“No! You’re not going in there hyper, you hear me? You’re eating one and that’s it. That’s your cut off point.” I pouted and put the laces down and she grimaced.
“Those have been in your mouth, Luce. Just throw it away.”
“Why can’t I just eat them? They’ll be wasted otherwise, right?” She frowned and I knew I had made a good case. I bit one of the laces as she stood in deep thought, looking around the room. He wasn’t here.
“Jen, do you know where-.”
“Stop. Eating. Those.” She snatched the laces away and put them in a clean plastic bag before closing it with duct tape.
“Jen, you know I’ll get through such weak defences.” I reached for the bag but she retracted her hand, shaking her finger at me.
“That’s why I’m keeping them with me.” I groaned and turned away from her as she cackled. As I stomped my way into my office in a feeble form of retaliation, I took another look around the room. The one person I wanted to see the most (excluding my idols) wasn’t present on the one day I wanted to see him. The last time we spoke was in April – it was now July and in the sweltering heat I had mustered no confidence to go outside and despite seeing the copious amount of messages I sent, he gave no real reply except a foul “OK” or “sure”. What is going on?
I whipped out my phone and decided against my better judgement to text him for the seventh time that day.
Hey! Where are you?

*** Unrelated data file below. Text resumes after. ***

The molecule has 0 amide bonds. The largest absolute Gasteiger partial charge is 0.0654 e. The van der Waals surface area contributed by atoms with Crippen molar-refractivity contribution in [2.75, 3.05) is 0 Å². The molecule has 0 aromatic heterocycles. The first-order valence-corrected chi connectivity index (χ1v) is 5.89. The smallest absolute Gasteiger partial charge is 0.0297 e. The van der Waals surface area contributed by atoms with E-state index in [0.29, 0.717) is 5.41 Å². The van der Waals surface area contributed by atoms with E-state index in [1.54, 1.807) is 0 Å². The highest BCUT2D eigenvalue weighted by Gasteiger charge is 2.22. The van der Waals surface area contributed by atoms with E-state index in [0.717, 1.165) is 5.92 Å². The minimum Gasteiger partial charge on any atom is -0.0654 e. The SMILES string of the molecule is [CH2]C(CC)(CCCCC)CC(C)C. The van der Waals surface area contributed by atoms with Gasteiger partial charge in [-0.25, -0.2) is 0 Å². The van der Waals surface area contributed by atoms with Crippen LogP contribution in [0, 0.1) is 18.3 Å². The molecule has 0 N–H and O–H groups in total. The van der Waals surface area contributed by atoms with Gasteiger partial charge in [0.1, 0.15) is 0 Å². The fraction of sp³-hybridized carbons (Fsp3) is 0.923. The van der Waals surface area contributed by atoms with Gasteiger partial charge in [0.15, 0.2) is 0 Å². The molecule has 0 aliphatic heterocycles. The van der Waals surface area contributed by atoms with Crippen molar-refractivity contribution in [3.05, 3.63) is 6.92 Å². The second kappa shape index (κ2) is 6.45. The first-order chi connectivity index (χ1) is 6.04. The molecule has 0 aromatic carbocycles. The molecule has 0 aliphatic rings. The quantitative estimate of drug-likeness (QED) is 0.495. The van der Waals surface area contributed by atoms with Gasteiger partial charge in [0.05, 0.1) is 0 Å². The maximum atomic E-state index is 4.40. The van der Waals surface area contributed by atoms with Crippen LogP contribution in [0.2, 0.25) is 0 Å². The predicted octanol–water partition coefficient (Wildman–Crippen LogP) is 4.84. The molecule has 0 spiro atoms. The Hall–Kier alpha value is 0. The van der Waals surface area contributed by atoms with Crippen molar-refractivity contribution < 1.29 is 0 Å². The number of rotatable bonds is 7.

To my surprise, the reply came swiftly.
Sorry. Can’t make it.
It was not the reply I wanted but expected. Sucking in my breath, I pressed further.
Why? It’s been ages since you’ve seen everyone and they miss you.
Meeting. Can’t talk now.
I miss you.
The message was read but I received no reply. Typical and yet so upsetting. I glared at the screen until I felt a cold stream fall down my cheek, brushing past my lips. My eyes were dry, that’s all. I grabbed for my eye drops and made a motion of screwing it open before absentmindedly dropping into my bag, patting my face with a tissue. The knock on the door meant two things – the party was over and it was time.
“One minute!” I sniffed, and put on my best smile before opening the door. It was still my day.
It wasn’t until a year later that I was told Graham had left Mansfield and Co. to live abroad in Denmark. Down through the grapevine and I was told by his former co-workers. In fact, we were all told by his co-workers when we went over to his old office to throw him a birthday party. Mind you, we had been planning this for months since it was a big one – the big 3-0. This was the last straw.
Graham didn’t attend the single most important day of my life, he didn’t go to the numerous parties I had thrown for each holiday; he didn’t even wish me a ‘Happy Birthday’, but I couldn’t care less about those things now that I knew he moved to an entirely different country without telling any of us. We had been best friends for years (as a joke, he would call our “friendship” a blood-less rivalry) but I just couldn’t understand why we were the last ones to know. I know Graham. He couldn’t and wouldn’t give a rat’s ass about his co-workers but his friends? That I just couldn’t justify for him.
And so, we retreated back to our space in the park beside Mansfield and Co. in awkward silence. Glancing around I couldn’t decipher my friends’ thoughts and feelings and in all honesty, I couldn’t really figure out my own. I felt angry, sad and confused all at the same time and I just couldn’t think of what to do anymore.
“Maybe we should ask him.” There was no answer from any of us and the silence enveloped us once again. The sun shone but it only illuminated the frost that clung to each and every surface. The cool breeze passed through us, undisturbed and unknowingly gentle. Often times, we would look at each other but we simply sat in silence grieving the severed limbs of a lifetime spent together.